Georges Braque was a French painter, sculptor, and artist in various other media who was active in the first half of the 20th century. Braque is often credited with being a part of the Fauvist movement, and is noted for his later paintings that helped popularize the cubist art style.
I like the look of Braque’s studio here. The first thing my eye is drawn to is the set of paintbrushes lined up on the floor in front of the artist. It looks like there’s also a pretty big selection of paintbrushes in the pots and vessels gathered there, and on the table that the artist is pictured looking at. The collection of various artworks and objects in the studio is also very interesting. It’s an eclectic collection of things that seems, in a way, to echo the eclectic shapes and abstracted subject matter of many of the artworks Braque would become known for.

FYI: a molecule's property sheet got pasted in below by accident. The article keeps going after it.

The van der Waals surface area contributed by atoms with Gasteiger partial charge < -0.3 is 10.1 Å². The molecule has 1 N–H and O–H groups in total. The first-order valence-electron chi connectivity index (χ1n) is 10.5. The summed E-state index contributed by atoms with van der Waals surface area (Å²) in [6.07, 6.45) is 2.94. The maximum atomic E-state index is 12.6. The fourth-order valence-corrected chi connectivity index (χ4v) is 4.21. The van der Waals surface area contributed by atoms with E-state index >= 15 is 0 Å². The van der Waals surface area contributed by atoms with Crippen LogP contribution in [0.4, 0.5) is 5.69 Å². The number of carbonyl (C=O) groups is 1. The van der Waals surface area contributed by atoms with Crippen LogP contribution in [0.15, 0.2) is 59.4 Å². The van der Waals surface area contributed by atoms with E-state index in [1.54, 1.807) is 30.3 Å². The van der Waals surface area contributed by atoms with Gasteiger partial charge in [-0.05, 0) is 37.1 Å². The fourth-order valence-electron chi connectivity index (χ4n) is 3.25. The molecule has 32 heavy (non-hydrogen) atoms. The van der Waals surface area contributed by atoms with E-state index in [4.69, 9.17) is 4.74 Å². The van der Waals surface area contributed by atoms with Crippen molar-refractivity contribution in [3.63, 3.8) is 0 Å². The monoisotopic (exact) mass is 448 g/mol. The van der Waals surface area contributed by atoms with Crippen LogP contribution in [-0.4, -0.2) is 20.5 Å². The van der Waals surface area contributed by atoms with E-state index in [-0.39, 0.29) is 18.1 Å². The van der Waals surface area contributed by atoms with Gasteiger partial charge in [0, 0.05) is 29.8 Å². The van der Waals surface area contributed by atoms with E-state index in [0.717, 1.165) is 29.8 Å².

Despite the overall homey atmosphere, there are practical touches in this studio space. Most obvious is the folding divider placed behind the easel, apparently to keep paint from splashing on the wall behind or on any of the furniture. The painting that the artist is currently working on reflects this to some extent -- it’s interesting how the shadowy figure in that painting almost begins to look like Braque’s reflection, as if the painting is actually a mirror.
While Braque became well-known as an artist in his own right, he is often associated with his close friend Pablo Picasso. Braque began his career primarily painting landscapes, though under Picasso’s influence he later moved into painting still-lifes, deconstructing objects and examining them as geometric forms.